Filtering for the oldest example of a jpg I find one on the site, Boozemovies.

 

P.S. Here are all the links in one place using the ultraneat web archiving tool, Webrecorder:

Webrecorder

Raising the Signal to Noise Ratio: A Digital Feldgang

Venkatesh Rao called it a ‘frankenstack’.  He defined it as,

An assemblage of information technologies duct-taped together with a mess of protocols, and forming what philosophers call a rhizomatic structure.

Everybody has his or her own frankenstack, so which one am I referring to ?  The #Digciz.

The Storify embedded below arises directly from the #4wordstory hashtag and indirectly from the gathering of folks into #digciz ,part of the frankenstack rhizome.  And the common plaint is one shared by @teachercreates (Emily Page Oh)

So I try to curate a path through to a main course and away from the chocolate fountain–

#4wordstory (with images, tweets) · tellio

Break the digital ice.

I call this trail a “feldgang” which roughly translated means “field walk”. I am a sheep farmer and I do feldgang’s every day. I have been doing them here for 30 years. I check the grass in the paddock where the sheep are to see if they need to be moved onto fresh grass. That is a very direct feldgang with a purpose. Sometimes I do general feldgangs. For example, I will scan a field for the green haze of growth that indicates good news for ruminants. Or I just turn over stuff and see what is there.

A few years ago I discovered you can do digital feldgangs as well. They can be particular or general. My storify above is both.
Part of the feldgang is intended to address those in #digciz who have been a part of #4wordstories. Storify is dead simple as a gathering tool to make this possible. Once I have created a ‘field’ then I can walk in it. Here are some of my discoveries:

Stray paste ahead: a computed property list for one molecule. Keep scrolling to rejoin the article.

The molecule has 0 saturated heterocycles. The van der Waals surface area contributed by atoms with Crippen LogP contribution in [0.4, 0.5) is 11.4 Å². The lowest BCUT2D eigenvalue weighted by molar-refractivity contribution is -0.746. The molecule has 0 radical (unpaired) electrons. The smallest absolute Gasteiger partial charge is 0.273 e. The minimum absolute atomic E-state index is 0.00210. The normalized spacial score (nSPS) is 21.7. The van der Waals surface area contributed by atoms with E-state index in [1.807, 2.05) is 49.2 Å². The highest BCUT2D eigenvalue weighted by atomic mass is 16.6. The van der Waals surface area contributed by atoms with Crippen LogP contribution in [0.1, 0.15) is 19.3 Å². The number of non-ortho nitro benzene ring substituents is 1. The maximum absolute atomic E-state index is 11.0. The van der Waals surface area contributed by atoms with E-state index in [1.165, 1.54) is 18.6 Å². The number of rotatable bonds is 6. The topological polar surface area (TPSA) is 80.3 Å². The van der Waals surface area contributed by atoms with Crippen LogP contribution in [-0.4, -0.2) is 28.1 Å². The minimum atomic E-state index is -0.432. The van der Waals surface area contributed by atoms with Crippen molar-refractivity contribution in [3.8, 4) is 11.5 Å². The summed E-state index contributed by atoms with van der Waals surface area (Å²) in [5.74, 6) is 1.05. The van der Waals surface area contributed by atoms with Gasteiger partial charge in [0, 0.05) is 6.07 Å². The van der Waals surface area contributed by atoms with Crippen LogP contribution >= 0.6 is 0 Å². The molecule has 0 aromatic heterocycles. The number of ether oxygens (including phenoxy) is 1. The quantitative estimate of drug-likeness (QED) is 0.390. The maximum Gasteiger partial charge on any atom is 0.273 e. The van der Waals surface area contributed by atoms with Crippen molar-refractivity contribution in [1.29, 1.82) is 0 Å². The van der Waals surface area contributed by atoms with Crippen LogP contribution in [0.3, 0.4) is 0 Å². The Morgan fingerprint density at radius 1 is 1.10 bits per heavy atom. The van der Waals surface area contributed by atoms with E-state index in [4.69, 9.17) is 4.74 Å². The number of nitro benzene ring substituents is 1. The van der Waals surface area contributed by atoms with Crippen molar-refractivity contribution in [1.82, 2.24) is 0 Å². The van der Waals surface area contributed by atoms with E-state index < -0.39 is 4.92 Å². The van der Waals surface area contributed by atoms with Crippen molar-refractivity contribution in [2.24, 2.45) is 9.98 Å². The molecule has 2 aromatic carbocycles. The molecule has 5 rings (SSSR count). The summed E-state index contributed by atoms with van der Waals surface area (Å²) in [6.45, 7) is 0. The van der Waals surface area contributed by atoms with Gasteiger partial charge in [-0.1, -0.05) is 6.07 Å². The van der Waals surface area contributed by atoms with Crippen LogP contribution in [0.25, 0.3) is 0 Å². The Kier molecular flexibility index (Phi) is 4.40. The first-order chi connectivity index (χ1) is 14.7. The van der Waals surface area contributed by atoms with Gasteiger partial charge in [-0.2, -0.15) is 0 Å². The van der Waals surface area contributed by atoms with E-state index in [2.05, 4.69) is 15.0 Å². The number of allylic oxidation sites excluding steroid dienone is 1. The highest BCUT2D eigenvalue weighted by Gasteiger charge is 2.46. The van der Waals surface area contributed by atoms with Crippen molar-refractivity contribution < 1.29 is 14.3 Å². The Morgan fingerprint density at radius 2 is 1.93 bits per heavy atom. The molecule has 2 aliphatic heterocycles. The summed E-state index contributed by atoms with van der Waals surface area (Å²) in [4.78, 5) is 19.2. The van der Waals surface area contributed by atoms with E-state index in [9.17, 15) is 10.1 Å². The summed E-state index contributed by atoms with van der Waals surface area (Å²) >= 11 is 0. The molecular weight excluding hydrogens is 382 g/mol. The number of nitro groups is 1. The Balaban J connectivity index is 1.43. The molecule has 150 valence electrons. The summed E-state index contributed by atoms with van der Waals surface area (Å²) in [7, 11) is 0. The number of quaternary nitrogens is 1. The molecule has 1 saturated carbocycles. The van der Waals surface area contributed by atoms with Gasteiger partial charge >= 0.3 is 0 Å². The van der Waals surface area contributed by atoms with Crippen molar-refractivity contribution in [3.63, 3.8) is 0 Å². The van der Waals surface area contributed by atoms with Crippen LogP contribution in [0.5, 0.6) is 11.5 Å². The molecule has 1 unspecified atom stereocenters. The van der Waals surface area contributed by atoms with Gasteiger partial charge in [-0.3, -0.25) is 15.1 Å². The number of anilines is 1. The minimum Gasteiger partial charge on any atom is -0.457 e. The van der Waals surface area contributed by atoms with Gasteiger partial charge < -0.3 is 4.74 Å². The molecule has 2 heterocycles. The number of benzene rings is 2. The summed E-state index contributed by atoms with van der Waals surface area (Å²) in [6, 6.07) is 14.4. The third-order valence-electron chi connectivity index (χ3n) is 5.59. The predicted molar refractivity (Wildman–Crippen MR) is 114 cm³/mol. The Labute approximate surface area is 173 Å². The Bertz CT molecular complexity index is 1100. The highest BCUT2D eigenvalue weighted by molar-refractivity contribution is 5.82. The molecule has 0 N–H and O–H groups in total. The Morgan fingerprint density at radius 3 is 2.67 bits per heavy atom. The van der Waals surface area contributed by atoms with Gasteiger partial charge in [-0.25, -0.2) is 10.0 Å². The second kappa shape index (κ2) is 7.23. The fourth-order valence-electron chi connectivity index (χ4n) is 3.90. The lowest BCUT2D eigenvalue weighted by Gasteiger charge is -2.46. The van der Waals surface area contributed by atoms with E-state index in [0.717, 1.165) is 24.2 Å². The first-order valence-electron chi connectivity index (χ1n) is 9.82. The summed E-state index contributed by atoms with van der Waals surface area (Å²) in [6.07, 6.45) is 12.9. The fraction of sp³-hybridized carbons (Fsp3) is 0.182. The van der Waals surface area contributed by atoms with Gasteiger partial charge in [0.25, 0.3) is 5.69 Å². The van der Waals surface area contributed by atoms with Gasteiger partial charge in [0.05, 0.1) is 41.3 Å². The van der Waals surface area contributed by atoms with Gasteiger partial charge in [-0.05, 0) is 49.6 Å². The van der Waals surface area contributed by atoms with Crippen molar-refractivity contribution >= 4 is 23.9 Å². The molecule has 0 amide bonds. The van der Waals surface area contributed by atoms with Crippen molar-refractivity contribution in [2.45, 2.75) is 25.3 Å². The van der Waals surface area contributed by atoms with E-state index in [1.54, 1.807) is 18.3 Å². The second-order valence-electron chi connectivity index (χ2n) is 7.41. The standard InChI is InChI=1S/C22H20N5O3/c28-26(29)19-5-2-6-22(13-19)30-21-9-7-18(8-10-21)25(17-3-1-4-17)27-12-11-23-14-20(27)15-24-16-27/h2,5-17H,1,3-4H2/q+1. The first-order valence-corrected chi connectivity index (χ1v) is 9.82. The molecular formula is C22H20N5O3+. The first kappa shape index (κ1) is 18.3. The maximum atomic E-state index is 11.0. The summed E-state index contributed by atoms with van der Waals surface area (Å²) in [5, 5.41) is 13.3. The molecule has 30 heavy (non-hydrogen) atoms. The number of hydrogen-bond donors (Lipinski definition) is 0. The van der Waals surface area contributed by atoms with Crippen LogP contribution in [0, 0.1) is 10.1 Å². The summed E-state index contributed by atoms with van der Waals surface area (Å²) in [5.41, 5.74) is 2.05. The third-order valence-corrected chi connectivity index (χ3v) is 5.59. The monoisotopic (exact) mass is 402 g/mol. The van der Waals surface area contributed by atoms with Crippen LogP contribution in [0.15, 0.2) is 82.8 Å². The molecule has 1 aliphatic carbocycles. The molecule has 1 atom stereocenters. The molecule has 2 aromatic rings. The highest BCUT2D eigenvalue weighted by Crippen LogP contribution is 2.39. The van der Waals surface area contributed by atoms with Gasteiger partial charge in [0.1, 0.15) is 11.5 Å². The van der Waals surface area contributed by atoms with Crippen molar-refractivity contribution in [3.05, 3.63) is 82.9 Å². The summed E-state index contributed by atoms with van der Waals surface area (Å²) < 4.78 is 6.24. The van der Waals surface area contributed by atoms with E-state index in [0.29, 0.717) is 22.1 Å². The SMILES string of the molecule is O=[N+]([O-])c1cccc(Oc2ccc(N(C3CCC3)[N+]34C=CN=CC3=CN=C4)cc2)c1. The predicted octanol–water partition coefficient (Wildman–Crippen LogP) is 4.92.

1. #4wordstories are rarely concrete. There are exceptions.
2. #4wordstories are not poetic.
3. #4wordstories are abstract.
4. #4wordstories are often vague and de-contextualized.
5. #4wordstories might not arguably be stories at all in a fictive sense (plot, character, setting)
6. #4wordstories sometimes are more like zen koans than narratives, puzzles in service to the larger #digciz context
7. #4wordstories can (and did) inspire more creation
8. #4wordstories are invitations, implicit or explicit. Very few seem to regard them as invitations judging by the lack of response.
9. #4wordstories can be both examples and non-examples. (Note: Bonnie citing George Seimens’problems.)

10. I have some serious blindspots about the abstract, the adverbial, the lack of context.

So…the blog post is just a thinking out loud about what is in the digital field.

I started talking about the frankenstack at the beginning of this post and ended in the digital field.  The rhizomatic nature of modern digital discourse is so apparent to me (and @teachercreates, too).  Venkatesh Rao’s newsletter piece about rhizomes is a must read. I want to quote stuff, but it isn’t a hierarchical post so you gotta go for it all.

He is right on when he says,

43/ In a rhizomatic world, if your expectations and work habits are built around architectural cleanliness, you will get deeply frustrated and be perennially frozen.

44/ If you can only navigate well-paved paths and clean, well-lit spaces, you’ll likely spend a lot of time in low-value, or even futile, ritualized behaviors while getting nothing done.

45/ You must be willing to adopt an opportunistic approach to navigating complexity, and switch from ugly hack to elegant beauty, from amateurish fumble to expert flourish, in an instant.

The world he describes is most definitely #digciz.  Get over it.